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With Meta’s early stake in the metaverse, Facebook is deflecting from its murky present. As it prepares to own us again with Virtual Reality (VR) based social media, what could the consequences be?

Facebook has become Meta in its latest move towards rebranding itself. Meta CEO Mark Zuckerberg said the new name, which means ‘beyond’ in Greek, symbolises that there is always more to build and suggests that in time, Facebook will not be the only name customers use when using the company’s other services. Clearly, a deflection from Facebook’s current problems.


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Sci-fi author Neal Stephenson defined the term ‘metaverse’ in his 1992 novel, Snow Crash as a three-dimensional world where avatars of actual persons live virtual lives. One of the futuristic predictions is that one day humanity will choose to live in virtual reality by uploading their consciousness to the metaverse, as has been explained well in the National Geographic series Year Million.

Freaky as it sounds, Facebook’s move might be the beginning of that. A virtual reality social space that would ultimately replace today’s social media apps, owned by Meta.

It’s established that interacting on social media elevates dopamine levels, which is also why we get hooked to social media. I wonder how high those levels will go in a metaverse social media?

Meta’s rebranding could become the schism between traditional and modern, and when I say modern, I mean futuristic Black Mirror type modern. I definitely see Meta in the future, it’s not going away. What would future Meta look like though?

Will it be like Nosedive, where a social media company decides everyone’s fate with likes and stars, or like San Junipero, where people can live forever in Meta’s metaverse?

Either way, it looks like Meta will own us.

How Meta is Deflecting from Facebook

Far sighted as this rebranding is, the intention of Facebook is clear, deflection.

Facebook clearly wants to steer away from the affect its old name is starting to have on account of its constant controversies regarding data privacy, and its prioritising of greed over social impact.

The name ‘Facebook’ will even be phased out from products such as video calling device Portal.

Without a doubt, (the Facebook name) is definitely damaged and toxic

Prashant Malaviya, a marketing professor at Georgetown University McDonough School of Business, told Reuters that this indicates the company wants the rest of its apps to have a cleaner feel.

“Without a doubt, (the Facebook name) is definitely damaged and toxic,” he said.

Even as media has been rife with speculation after the move to Meta, Zuckerberg has been keeping things interesting by adding life-like effects in a classical painting through mixed reality.

Captioned ‘This is going to be fun,’ the promotional clip provides audiences with a taste of what awaits in the future metaverse, while they forget Facebook’s present problems of privacy and data protection.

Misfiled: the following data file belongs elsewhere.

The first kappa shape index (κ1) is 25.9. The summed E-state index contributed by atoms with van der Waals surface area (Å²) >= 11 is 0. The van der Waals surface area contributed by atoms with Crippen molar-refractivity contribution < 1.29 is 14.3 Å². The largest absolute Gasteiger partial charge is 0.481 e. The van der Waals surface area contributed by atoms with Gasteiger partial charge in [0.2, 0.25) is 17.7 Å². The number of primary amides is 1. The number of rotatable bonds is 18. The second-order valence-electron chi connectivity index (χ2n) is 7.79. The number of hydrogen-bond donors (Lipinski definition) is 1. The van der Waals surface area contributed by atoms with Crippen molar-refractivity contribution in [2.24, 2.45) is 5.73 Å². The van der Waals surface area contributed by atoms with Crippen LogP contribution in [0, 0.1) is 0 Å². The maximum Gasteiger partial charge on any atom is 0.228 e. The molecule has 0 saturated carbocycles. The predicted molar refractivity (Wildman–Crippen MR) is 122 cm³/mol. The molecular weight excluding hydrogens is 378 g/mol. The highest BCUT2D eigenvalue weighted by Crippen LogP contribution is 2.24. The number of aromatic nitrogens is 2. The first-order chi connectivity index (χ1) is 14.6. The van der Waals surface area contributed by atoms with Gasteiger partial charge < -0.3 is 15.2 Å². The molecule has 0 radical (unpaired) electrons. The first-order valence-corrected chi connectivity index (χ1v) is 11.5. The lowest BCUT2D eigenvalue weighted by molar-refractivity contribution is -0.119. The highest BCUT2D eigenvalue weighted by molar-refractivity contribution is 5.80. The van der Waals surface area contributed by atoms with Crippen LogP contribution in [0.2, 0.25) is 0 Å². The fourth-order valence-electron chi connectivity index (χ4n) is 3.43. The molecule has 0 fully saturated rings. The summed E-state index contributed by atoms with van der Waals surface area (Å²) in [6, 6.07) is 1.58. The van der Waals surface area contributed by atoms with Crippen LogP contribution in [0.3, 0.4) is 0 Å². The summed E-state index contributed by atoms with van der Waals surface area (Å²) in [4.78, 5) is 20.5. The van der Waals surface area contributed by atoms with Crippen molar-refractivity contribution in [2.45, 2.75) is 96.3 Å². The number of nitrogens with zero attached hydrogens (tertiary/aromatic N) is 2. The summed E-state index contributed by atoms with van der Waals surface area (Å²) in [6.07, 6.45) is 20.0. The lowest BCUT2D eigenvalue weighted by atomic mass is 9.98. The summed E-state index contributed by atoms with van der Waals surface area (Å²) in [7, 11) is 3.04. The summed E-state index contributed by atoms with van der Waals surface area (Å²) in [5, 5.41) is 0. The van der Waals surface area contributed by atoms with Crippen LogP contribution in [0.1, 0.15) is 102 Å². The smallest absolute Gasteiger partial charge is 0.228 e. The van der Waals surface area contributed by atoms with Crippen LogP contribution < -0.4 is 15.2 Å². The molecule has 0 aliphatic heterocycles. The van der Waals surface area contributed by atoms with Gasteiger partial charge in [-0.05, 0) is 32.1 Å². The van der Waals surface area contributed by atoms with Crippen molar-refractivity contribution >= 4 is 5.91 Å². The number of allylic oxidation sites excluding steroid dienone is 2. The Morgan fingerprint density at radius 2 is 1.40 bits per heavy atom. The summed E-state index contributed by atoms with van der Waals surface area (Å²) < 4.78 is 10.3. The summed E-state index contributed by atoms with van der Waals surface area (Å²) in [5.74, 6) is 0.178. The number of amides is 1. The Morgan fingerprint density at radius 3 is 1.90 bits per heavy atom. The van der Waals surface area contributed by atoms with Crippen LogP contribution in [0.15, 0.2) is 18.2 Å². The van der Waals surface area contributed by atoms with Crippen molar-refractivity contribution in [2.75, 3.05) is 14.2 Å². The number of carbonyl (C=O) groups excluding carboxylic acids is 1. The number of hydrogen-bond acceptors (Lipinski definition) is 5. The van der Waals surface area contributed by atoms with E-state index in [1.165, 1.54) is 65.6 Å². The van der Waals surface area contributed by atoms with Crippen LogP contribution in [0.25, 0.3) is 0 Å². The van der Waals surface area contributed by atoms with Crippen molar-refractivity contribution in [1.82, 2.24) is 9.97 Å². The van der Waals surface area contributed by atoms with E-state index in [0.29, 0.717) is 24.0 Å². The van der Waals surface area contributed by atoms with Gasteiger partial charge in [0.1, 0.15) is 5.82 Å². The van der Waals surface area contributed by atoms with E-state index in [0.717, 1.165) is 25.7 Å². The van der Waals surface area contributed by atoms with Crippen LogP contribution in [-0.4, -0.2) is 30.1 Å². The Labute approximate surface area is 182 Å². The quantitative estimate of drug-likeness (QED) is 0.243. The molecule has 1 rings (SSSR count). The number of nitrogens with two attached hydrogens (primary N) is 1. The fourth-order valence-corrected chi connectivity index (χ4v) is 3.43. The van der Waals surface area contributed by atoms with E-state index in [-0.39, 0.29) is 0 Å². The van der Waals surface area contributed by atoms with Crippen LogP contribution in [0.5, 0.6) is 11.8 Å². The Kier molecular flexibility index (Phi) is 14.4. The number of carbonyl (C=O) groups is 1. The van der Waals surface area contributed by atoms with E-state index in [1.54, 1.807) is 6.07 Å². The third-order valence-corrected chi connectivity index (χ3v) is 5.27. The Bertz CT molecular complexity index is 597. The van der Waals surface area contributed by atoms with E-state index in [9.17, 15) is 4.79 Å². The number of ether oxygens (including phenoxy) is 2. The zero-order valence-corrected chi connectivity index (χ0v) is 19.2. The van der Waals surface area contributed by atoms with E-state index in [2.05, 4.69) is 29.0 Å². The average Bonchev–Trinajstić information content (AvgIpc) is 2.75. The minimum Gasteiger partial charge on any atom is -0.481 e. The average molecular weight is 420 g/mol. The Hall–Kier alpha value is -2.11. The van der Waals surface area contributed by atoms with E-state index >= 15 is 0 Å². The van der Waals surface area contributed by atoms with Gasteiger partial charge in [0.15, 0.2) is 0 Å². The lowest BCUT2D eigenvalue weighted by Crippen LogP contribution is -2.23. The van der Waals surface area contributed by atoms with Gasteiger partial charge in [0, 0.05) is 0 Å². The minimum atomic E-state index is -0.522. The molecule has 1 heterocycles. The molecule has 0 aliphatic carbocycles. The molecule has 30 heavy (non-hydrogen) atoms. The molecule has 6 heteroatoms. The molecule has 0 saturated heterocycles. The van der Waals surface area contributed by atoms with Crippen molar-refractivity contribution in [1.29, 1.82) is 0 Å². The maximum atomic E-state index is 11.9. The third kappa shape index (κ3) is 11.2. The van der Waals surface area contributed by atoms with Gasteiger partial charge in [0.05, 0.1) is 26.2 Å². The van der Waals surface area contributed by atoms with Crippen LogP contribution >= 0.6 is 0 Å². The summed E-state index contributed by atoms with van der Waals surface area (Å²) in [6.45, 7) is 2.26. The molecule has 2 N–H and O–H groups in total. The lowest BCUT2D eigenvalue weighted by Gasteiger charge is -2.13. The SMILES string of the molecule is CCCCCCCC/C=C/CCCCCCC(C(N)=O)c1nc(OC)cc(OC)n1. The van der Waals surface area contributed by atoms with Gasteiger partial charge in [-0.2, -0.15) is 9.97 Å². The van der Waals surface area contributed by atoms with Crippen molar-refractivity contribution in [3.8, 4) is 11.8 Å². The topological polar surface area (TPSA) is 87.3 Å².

Criticism of the Rebranding

Facebook has been getting much flak from peers and critics for the leaks exposed by whistle blower Frances Haugen, which reveal that the social media giant struggled to contain hate speech and misinformation.

Prominent experts and lawmakers, who aren’t happy with Facebook’s shenanigans so far, are saying changing its name will not deter them from regulatory scrutiny of the potential harm caused by its social media apps, marketing, and branding.

The criticism and mockery haven’t fazed Meta and its team yet, as all of it was expected

According to the Washington Post, Zuckerberg needs to change more than the company’s name.

Zuckerberg and his wife are known for committing almost all of Facebook’s shares to an organisation dedicated to education, immigration reform, criminal justice, public health, and disease prevention.

Still, the CEO hasn’t been able to address the company’s problems despite having ‘a unilateral ability to fix’ them. The Post pointed out four changes Zuckerberg could embrace, which includes ‘eliminating engagement-based ranking algorithms’, ‘support for a federal regulator to audit Facebook’s features and algorithms’, and ‘routine, transparent data disclosures to researchers.’


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According to Bloomberg, Facebook could gain from the rebranding if it brings in ‘structural change’.

“From an ethical point of view, Facebook ought to focus on more urgent issues, like cleaning up the swathe of medical and political misinformation on its sites, rather than building a new platform destined to host similar harms.”

The criticism and mockery haven’t fazed Meta and its team yet, as all of it was expected.

What Facebook Could Lose or Meta Could Gain

This isn’t the first time that a company has chosen to rebrand in the face of adversity when all else has failed.

For example, in 2003, cigarette manufacturer Philip Morris Companies Inc. changed to Altria Group and private military company Blackwater USA to Xe Services, then Academi Training Center Inc. Both companies tried a name change to avoid the attention built from an unhealthy past.